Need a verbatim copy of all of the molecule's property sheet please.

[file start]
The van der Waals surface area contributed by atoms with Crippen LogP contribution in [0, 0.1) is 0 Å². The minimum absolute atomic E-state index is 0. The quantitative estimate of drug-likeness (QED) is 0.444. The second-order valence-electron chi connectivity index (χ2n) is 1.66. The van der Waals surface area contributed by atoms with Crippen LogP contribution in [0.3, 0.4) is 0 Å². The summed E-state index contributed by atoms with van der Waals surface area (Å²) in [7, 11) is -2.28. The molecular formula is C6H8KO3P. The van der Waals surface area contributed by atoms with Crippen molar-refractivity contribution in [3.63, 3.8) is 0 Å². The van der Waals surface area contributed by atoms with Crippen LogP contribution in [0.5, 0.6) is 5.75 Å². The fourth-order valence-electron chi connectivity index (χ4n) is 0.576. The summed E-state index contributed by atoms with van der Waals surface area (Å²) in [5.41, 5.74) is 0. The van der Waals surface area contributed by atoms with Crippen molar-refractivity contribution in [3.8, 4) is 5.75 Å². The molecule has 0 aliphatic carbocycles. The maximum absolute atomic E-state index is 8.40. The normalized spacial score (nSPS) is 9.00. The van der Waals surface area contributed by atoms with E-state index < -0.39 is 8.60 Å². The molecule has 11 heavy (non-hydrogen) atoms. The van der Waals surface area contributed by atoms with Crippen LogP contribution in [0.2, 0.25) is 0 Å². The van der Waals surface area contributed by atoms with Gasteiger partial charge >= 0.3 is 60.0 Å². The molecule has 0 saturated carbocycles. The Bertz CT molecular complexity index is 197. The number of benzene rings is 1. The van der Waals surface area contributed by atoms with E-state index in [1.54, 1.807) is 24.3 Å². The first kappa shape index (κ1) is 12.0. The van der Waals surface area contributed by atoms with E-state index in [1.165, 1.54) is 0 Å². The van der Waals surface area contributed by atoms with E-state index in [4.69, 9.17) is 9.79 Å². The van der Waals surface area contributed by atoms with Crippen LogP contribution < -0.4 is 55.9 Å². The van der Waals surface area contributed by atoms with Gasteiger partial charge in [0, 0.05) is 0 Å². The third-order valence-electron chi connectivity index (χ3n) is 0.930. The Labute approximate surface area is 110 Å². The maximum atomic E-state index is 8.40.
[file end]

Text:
The van der Waals surface area contributed by atoms with Crippen LogP contribution in [0, 0.1) is 0 Å². The minimum absolute atomic E-state index is 0. The quantitative estimate of drug-likeness (QED) is 0.444. The second-order valence-electron chi connectivity index (χ2n) is 1.66. The van der Waals surface area contributed by atoms with Crippen LogP contribution in [0.3, 0.4) is 0 Å². The summed E-state index contributed by atoms with van der Waals surface area (Å²) in [7, 11) is -2.28. The molecular formula is C6H8KO3P. The van der Waals surface area contributed by atoms with Crippen molar-refractivity contribution in [3.63, 3.8) is 0 Å². The van der Waals surface area contributed by atoms with Crippen LogP contribution in [0.5, 0.6) is 5.75 Å². The fourth-order valence-electron chi connectivity index (χ4n) is 0.576. The summed E-state index contributed by atoms with van der Waals surface area (Å²) in [5.41, 5.74) is 0. The van der Waals surface area contributed by atoms with Crippen molar-refractivity contribution in [3.8, 4) is 5.75 Å². The molecule has 0 aliphatic carbocycles. The maximum absolute atomic E-state index is 8.40. The normalized spacial score (nSPS) is 9.00. The van der Waals surface area contributed by atoms with E-state index < -0.39 is 8.60 Å². The molecule has 11 heavy (non-hydrogen) atoms. The van der Waals surface area contributed by atoms with Crippen LogP contribution in [0.2, 0.25) is 0 Å². The van der Waals surface area contributed by atoms with Gasteiger partial charge >= 0.3 is 60.0 Å². The molecule has 0 saturated carbocycles. The Bertz CT molecular complexity index is 197. The number of benzene rings is 1. The van der Waals surface area contributed by atoms with E-state index in [1.54, 1.807) is 24.3 Å². The first kappa shape index (κ1) is 12.0. The van der Waals surface area contributed by atoms with E-state index in [1.165, 1.54) is 0 Å². The van der Waals surface area contributed by atoms with E-state index in [4.69, 9.17) is 9.79 Å². The van der Waals surface area contributed by atoms with Crippen LogP contribution < -0.4 is 55.9 Å². The van der Waals surface area contributed by atoms with Gasteiger partial charge in [0, 0.05) is 0 Å². The third-order valence-electron chi connectivity index (χ3n) is 0.930. The Labute approximate surface area is 110 Å². The maximum atomic E-state index is 8.40.